Advocate staff photo by HEATHER MCCLELLAND -- Robin Fambrough on Friday at the studio in Baton Rouge.

Editor's note: This is the 11th and final entry in a series of stories on the 2020 inductees to the Louisiana Sports Hall of Fame. Induction ceremonies are June 26 in Natchitoches.

Robin Fambrough has had access to athletes since she was 6 years old.

Fambrough’s father, Harold Vincent, was a commercial meat salesman that sold goods to restaurants and entertainment-sporting venues around the greater Louisville, Kentucky, area.

Vincent occasionally had to visit the venues during weekend events if there was an emergency. When those moments occurred, Vincent would bring his young daughter with him.

“When you are a young child, and your dad hasn’t seen you that week and maybe mom needs a break, your dad turns to you and says ‘come with me,’ ” Fambrough remembered.

From watching a Louisville player shoot free throws at the Jefferson County Armory (the Cardinals’ former part-time home gym), to standing near the concession stand for games at Freedom Hall to getting a chance to feed a carrot to a horse at Churchill Downs, Fambrough got behind-the-scene access to athletes on a variety of levels.

“To be standing there, and 20 to 30 feet away there is a Louisville player shooting free throws — that was one of the coolest things ever to me,” Fambrough said.

Fambrough would eventually leave her native Kentucky, even though her distinctive bluegrass accent did not, and through a combination of work ethic, tireless dedication, immense talent and even more humility, she became one of the most respected and decorated sports journalists in Louisiana history.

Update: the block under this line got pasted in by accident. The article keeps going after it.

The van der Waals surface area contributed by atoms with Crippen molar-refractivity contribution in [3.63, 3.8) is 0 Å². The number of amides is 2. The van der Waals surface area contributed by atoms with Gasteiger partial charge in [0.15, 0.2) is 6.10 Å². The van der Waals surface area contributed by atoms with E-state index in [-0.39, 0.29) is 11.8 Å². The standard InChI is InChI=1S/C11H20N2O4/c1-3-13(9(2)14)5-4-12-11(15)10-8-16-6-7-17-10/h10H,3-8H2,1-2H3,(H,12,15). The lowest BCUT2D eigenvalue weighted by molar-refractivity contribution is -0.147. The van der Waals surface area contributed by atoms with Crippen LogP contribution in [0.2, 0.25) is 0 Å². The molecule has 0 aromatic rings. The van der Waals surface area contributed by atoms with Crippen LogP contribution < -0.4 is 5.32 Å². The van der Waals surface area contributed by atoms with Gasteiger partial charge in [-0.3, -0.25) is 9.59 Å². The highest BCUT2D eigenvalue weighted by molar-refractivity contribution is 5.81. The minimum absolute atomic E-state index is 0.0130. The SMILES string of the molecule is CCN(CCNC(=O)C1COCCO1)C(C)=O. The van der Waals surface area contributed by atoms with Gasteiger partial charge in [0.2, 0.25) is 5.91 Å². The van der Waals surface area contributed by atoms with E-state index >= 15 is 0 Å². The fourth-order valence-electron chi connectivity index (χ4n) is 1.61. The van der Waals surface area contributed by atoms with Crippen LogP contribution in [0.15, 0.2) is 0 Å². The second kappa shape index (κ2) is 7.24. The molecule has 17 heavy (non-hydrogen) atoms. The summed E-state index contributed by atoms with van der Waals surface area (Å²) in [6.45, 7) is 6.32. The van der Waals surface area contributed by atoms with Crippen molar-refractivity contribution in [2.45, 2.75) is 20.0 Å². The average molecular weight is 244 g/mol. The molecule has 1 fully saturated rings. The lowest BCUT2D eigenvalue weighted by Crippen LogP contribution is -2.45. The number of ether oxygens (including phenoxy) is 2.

After a year’s delay because of the pandemic, she will be inducted into the Louisiana Sports Hall of Fame as a 2020 recipient of the Distinguished Service Award in Sports Journalism. The Induction Celebration is Saturday night in Natchitoches.

“Through my entire high school career, and into college and even beyond, it was always about the bigger picture for her,” former LSU All-American and Capitol High star Seimone Augustus said.

“Robin saw my situation at LSU, but saw it for more than that. She saw the impact on women’s basketball and the culture here at LSU. When you read any of her stories you can feel that passion.”

Born in Louisville in 1957, Fambrough grew up a self-described “gym rat” as she spent that precious time with her father on business trips, but also at the local high school (Shawnee High) where her parents were part of the booster club.

That meant even more games to watch in person for Fambrough, who later attended Jesse Stuart High School and joined her high school newspaper staff.

Fambrough, though, didn’t believe she was all that great back then — and still doesn’t.

“I don’t think I ever was a great writer,” she said. “I still don’t always think that. I just worked very hard, but always had a love of sports.”

Fambrough went on to Western Kentucky University where she earned a bachelor’s degree in journalism and psychology and a minor in folklore, while working for the school’s newspaper and yearbook and in the sports information office.

Her first job out of college was as a general assistant in the Sports Information Department at Nicholls State in Thibodaux, where she would spend two years sharpening her skills, including covering the emergence of female sports.